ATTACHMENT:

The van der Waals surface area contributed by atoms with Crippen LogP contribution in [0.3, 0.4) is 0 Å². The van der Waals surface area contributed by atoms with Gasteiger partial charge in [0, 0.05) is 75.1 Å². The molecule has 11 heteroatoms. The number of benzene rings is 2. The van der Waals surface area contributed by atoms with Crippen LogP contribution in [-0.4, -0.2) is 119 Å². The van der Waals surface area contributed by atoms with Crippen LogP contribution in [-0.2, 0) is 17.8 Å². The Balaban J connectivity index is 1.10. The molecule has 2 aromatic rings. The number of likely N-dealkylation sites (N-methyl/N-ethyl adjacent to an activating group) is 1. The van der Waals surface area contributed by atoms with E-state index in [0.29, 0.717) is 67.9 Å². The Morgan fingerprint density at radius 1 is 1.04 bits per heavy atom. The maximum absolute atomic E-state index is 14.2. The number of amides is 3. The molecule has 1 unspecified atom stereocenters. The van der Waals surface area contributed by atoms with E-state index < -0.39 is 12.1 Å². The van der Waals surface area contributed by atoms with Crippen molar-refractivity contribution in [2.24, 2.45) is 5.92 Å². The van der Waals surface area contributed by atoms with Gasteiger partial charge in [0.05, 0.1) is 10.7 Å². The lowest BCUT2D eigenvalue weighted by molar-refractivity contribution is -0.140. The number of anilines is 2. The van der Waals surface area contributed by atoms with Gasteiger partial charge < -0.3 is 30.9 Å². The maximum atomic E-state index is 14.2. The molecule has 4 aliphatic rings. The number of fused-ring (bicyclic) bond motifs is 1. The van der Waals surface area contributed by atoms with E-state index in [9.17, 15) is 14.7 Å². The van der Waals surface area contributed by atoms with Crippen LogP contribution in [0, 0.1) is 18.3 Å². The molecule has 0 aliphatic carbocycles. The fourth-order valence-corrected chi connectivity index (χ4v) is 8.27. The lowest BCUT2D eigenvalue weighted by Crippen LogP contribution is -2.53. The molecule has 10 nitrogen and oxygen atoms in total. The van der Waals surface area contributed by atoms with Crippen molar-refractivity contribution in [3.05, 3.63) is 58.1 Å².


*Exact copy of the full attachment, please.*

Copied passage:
The van der Waals surface area contributed by atoms with Crippen LogP contribution in [0.3, 0.4) is 0 Å². The van der Waals surface area contributed by atoms with Gasteiger partial charge in [0, 0.05) is 75.1 Å². The molecule has 11 heteroatoms. The number of benzene rings is 2. The van der Waals surface area contributed by atoms with Crippen LogP contribution in [-0.4, -0.2) is 119 Å². The van der Waals surface area contributed by atoms with Crippen LogP contribution in [-0.2, 0) is 17.8 Å². The Balaban J connectivity index is 1.10. The molecule has 2 aromatic rings. The number of likely N-dealkylation sites (N-methyl/N-ethyl adjacent to an activating group) is 1. The van der Waals surface area contributed by atoms with E-state index in [0.29, 0.717) is 67.9 Å². The Morgan fingerprint density at radius 1 is 1.04 bits per heavy atom. The maximum absolute atomic E-state index is 14.2. The number of amides is 3. The molecule has 1 unspecified atom stereocenters. The van der Waals surface area contributed by atoms with E-state index < -0.39 is 12.1 Å². The van der Waals surface area contributed by atoms with Crippen molar-refractivity contribution in [2.24, 2.45) is 5.92 Å². The van der Waals surface area contributed by atoms with Gasteiger partial charge in [0.05, 0.1) is 10.7 Å². The lowest BCUT2D eigenvalue weighted by molar-refractivity contribution is -0.140. The number of anilines is 2. The van der Waals surface area contributed by atoms with Gasteiger partial charge < -0.3 is 30.9 Å². The maximum atomic E-state index is 14.2. The molecule has 4 aliphatic rings. The number of fused-ring (bicyclic) bond motifs is 1. The van der Waals surface area contributed by atoms with E-state index in [9.17, 15) is 14.7 Å². The van der Waals surface area contributed by atoms with Crippen LogP contribution in [0, 0.1) is 18.3 Å². The molecule has 0 aliphatic carbocycles. The fourth-order valence-corrected chi connectivity index (χ4v) is 8.27. The lowest BCUT2D eigenvalue weighted by Crippen LogP contribution is -2.53. The molecule has 10 nitrogen and oxygen atoms in total. The van der Waals surface area contributed by atoms with Crippen molar-refractivity contribution in [3.05, 3.63) is 58.1 Å².